No matter how the battle over labeling is resolved, however, the issue is unlikely to disappear soon.



    Why has the content of rock music come under fire in 1985, nearly 30 years after such eyebrow-raising songs as ''Good Golly Miss Molly,'' and a year in which rock musicians have raised some $100 million for hunger relief? One reason is the current conservative political climate. Another is that the record business may feel particularly vulnerable even to implied Congressional pressure, since the industry organization, the Recording Industry Association of America, has been lobbying for a tax on blank tape and tape recorders that would bring millions of dollars to copyright holders, notably record companies.

    A third - and major - catalyst is television. Music video clips have made rock performers widely visible as they brandish their pointed guitars, shake their fists and, sometimes, wear as little clothing as a Ziegfeld Follies chorus girl. Studded leather outfits, spiky haircuts, extreme makeup and the kind of hip-wiggling that got Elvis Presley censored on the Ed Sullivan show in the 1950's are accessible to every television watcher.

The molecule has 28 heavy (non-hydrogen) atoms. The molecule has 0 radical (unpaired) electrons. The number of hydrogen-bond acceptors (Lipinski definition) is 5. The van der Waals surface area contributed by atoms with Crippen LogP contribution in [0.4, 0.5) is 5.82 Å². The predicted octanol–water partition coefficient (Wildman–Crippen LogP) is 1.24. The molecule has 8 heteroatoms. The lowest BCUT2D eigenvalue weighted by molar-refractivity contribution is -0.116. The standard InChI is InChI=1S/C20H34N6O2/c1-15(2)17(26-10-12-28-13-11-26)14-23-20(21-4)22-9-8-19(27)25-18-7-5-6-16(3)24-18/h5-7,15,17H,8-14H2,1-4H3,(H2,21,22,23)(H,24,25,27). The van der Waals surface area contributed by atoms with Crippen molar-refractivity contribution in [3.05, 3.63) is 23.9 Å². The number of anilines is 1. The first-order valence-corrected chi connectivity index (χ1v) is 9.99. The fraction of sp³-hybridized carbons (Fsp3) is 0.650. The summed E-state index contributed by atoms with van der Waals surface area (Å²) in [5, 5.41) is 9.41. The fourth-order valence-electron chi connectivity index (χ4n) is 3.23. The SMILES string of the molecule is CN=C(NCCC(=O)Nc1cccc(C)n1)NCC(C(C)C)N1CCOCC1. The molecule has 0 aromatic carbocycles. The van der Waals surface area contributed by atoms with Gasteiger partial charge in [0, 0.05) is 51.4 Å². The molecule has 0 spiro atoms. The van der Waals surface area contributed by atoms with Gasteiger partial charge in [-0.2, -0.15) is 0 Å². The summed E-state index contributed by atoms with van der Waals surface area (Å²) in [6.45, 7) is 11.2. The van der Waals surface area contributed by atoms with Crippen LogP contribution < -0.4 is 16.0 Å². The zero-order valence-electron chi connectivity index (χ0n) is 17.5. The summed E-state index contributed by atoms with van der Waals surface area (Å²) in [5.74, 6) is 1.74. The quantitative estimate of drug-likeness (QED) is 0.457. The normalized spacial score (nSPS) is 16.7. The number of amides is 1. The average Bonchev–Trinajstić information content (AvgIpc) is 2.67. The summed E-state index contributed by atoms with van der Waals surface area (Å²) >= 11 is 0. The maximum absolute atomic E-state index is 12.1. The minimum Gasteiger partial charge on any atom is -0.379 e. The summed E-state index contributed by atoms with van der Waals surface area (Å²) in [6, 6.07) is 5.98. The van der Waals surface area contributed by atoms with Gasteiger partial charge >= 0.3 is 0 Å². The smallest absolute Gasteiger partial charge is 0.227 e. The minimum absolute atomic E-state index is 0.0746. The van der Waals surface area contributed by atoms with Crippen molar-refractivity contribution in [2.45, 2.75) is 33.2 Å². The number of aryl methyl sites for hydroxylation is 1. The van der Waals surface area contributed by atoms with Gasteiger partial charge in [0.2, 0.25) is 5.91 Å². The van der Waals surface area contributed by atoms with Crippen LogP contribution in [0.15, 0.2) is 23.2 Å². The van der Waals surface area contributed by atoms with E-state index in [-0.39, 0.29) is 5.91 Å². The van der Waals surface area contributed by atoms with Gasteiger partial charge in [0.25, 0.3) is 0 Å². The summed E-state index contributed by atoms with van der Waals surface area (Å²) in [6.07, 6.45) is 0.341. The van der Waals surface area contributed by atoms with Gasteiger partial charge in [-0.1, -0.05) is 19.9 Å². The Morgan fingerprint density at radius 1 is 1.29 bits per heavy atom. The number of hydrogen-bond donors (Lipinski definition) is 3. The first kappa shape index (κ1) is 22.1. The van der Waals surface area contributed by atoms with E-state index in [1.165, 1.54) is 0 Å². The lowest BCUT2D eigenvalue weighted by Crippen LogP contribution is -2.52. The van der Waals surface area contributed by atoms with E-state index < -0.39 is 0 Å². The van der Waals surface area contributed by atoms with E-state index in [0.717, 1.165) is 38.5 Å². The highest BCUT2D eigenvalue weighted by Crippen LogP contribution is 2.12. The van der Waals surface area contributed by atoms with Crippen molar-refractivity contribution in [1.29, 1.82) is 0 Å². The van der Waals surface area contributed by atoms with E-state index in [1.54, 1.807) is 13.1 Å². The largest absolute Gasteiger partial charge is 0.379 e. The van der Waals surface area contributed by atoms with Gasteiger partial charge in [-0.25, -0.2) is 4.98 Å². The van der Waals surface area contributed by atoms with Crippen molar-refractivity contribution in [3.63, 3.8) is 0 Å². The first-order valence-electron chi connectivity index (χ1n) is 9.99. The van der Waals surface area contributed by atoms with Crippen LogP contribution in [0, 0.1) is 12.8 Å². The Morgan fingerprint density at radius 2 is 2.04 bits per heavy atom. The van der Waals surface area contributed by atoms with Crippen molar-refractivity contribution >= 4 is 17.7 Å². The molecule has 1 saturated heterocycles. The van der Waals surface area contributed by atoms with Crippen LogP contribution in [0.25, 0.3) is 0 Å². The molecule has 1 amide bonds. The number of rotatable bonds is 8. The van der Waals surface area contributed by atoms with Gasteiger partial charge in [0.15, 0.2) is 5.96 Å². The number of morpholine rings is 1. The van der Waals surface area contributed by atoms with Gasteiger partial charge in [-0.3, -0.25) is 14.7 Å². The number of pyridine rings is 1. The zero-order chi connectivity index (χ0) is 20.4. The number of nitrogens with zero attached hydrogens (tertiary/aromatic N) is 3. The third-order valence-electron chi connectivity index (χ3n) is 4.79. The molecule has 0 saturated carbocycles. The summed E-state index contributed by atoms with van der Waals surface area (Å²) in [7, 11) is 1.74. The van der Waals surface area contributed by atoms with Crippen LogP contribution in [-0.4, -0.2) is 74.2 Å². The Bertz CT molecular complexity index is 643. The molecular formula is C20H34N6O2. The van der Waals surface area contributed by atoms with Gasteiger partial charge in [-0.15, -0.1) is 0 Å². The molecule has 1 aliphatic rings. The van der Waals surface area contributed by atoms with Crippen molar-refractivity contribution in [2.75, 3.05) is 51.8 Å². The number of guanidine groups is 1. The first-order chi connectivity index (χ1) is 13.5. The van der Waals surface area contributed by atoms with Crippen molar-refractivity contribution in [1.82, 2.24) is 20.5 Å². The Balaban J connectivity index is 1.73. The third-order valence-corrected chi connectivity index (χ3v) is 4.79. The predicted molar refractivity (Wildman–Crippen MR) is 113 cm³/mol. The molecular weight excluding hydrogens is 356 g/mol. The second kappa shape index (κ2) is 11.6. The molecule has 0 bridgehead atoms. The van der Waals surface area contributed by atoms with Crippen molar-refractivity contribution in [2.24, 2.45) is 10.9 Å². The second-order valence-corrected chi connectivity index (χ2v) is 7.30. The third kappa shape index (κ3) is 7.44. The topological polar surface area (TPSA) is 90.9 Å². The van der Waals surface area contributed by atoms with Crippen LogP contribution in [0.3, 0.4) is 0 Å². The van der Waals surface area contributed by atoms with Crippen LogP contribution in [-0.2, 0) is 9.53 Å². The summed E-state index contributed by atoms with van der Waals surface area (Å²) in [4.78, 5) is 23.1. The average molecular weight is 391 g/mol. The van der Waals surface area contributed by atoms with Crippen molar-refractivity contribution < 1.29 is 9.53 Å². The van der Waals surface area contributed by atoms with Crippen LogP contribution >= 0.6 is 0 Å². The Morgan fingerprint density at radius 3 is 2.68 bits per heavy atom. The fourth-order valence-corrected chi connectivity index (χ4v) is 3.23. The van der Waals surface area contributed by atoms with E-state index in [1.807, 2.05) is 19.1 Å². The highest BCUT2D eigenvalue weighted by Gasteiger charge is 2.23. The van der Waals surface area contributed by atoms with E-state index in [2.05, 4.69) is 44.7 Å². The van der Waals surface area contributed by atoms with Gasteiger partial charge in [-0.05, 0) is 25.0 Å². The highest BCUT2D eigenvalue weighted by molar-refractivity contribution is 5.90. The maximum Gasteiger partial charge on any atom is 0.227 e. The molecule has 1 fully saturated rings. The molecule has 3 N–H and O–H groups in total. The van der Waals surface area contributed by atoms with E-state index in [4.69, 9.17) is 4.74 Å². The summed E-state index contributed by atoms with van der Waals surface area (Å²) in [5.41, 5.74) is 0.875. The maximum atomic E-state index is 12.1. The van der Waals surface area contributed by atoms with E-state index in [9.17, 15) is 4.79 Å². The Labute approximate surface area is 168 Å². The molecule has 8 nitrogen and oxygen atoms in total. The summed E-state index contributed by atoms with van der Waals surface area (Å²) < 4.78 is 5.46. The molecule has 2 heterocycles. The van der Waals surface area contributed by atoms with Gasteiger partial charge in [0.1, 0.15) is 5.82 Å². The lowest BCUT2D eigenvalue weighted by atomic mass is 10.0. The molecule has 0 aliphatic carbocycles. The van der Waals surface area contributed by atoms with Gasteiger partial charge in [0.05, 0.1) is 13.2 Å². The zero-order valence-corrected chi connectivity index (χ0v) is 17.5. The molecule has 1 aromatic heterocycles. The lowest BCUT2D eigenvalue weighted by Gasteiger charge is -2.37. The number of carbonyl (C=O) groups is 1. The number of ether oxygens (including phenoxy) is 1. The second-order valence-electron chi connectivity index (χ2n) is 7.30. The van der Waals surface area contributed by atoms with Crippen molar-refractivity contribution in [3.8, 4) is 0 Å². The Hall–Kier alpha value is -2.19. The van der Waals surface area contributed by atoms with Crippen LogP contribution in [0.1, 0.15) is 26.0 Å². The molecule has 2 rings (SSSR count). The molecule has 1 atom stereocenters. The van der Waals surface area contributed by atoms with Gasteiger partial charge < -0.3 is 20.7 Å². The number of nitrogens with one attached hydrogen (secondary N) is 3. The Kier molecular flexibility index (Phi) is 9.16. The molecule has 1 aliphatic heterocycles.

Madonna's come-hither glances and other performers' rebellious styles may threaten some viewers every bit as much as motorcycle jackets or bikinis threatened their parents. But while video clips have helped spark the current debate, those clips (which are carefully reviewed by the stations that air them, and generally would qualify for a PG movie rating) are not at issue now -only lyrics.

    In the current battles, however, few of the disputants have limited their comments to the words on the records. Susan Baker of the Parents Music Resource Center (the wife of the Secretary of the Treasury, James A. Baker 3d) has said that Madonna teaches young girls how to be ''a porn queen in heat''; the group has also objected to a video clip of Twisted Sister's song ''We're Not Gonna Take It,'' in which a parent is thrown out a window.

    A recent cover story in People magazine suggested a connection between the so-called ''Night Stalker'' murders in Los Angeles and the alleged perpetrator's fondness for the rock group AC/DC - a connection that the Los Angeles district attorney finds far-fetched. Although Mrs. Baker believes that only 8 percent of all rock lyrics are offensive, parents who have been following the media coverage might well begin to worry that their childrens' record collections could incite them to frightening behavior.